Re: rohrlich/human rights

Cliff Sloane (cesloane@MAROON.TC.UMN.EDU)
Fri, 30 Dec 1994 11:12:10 -0600

There once was a time when I, too, thought that sexually inclusive
language was a political obligation. To this day, I always opt for the
sexually neutral terminology. This is, however, a taste preference. I
have come to the conclusion that there is no political obligation in such
usage. Permit me to elaborate.

The essential argument of feminism deals primarily with issues of
political and economic power. Especially in anthropology, feminist theory
seeks to focus analytical attention on unremarkable, unrewarded and
unacknowledged labor within various cultures.

The demand for inclusive language, as a form of etiquette, is fine and
well. But it does not represent any fundamental obstacle to advancement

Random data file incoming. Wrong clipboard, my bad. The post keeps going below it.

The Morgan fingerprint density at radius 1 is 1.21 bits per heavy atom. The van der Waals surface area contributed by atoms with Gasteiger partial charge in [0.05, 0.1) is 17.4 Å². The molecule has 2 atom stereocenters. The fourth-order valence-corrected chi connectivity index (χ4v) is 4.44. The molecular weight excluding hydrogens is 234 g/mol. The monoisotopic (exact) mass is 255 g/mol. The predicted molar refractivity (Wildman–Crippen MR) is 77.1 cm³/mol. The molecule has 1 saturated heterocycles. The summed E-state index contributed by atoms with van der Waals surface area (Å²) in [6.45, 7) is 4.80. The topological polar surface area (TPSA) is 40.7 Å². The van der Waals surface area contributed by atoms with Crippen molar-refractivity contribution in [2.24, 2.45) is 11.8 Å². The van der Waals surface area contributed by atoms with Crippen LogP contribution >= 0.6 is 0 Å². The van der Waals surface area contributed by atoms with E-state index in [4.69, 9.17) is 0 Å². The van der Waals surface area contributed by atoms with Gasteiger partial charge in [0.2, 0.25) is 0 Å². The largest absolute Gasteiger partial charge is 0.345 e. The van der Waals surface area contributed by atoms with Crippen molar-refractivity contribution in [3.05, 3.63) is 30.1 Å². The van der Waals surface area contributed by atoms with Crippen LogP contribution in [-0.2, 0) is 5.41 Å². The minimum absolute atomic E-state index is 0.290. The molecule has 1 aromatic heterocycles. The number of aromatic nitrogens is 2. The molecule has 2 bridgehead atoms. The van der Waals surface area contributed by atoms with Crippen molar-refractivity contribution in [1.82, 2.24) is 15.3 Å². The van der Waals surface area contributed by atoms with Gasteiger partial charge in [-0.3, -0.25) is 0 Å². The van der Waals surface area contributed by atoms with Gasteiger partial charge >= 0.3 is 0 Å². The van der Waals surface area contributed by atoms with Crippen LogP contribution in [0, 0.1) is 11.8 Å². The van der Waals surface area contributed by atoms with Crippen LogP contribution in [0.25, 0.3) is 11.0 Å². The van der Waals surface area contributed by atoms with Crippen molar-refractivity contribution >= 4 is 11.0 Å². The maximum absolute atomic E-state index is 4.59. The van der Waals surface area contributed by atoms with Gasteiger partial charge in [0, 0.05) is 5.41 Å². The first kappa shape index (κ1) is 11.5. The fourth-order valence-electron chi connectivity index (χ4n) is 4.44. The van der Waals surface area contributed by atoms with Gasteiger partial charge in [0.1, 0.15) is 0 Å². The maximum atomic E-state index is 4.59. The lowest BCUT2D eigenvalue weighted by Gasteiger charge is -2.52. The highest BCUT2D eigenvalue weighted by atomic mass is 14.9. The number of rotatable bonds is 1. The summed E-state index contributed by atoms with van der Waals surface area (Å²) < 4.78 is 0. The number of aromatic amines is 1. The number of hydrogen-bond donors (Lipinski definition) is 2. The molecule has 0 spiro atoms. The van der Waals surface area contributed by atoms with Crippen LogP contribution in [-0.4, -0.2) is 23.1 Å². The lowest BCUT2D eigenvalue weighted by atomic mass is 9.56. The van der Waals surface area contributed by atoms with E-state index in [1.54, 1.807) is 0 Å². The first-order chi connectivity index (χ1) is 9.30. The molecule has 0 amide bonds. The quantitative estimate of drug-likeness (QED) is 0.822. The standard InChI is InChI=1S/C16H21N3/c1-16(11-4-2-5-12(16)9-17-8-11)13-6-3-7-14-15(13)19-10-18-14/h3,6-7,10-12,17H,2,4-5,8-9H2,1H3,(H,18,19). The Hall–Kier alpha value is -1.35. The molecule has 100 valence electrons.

within anthropology (or the academy as a whole); these obstacles lie
elsewhere (i.e., see Rabinow's essay on the habitus of faculty
appointments in Fox, _Recapturing Anthropology_).

When an advocate for inclusive language equates it with class
oppression or other forms of overt domination, it strikes me as a
reversal of Whorf thinking; by forcing a change in language, one can
forcibly effect changes in cognition and voila', a change in political

Two problems with this:
1. It is clearly a form of thought control. If you cannot successfully
alter behavior, go after people's innermost thoughts.
2. It obliterates any sense of perspective when it comes to inequality.
The advocates for "inclusive" language are already in a relatively
powerful position vis-a-vis this or any other society. To see language
choice as being of the same rank as apartheid is simply lacking

I would submit, finally, that an immoderate objection to language choice
represents a lack of understanding of the nature of stratification in the
"real" world.

Cliff Sloane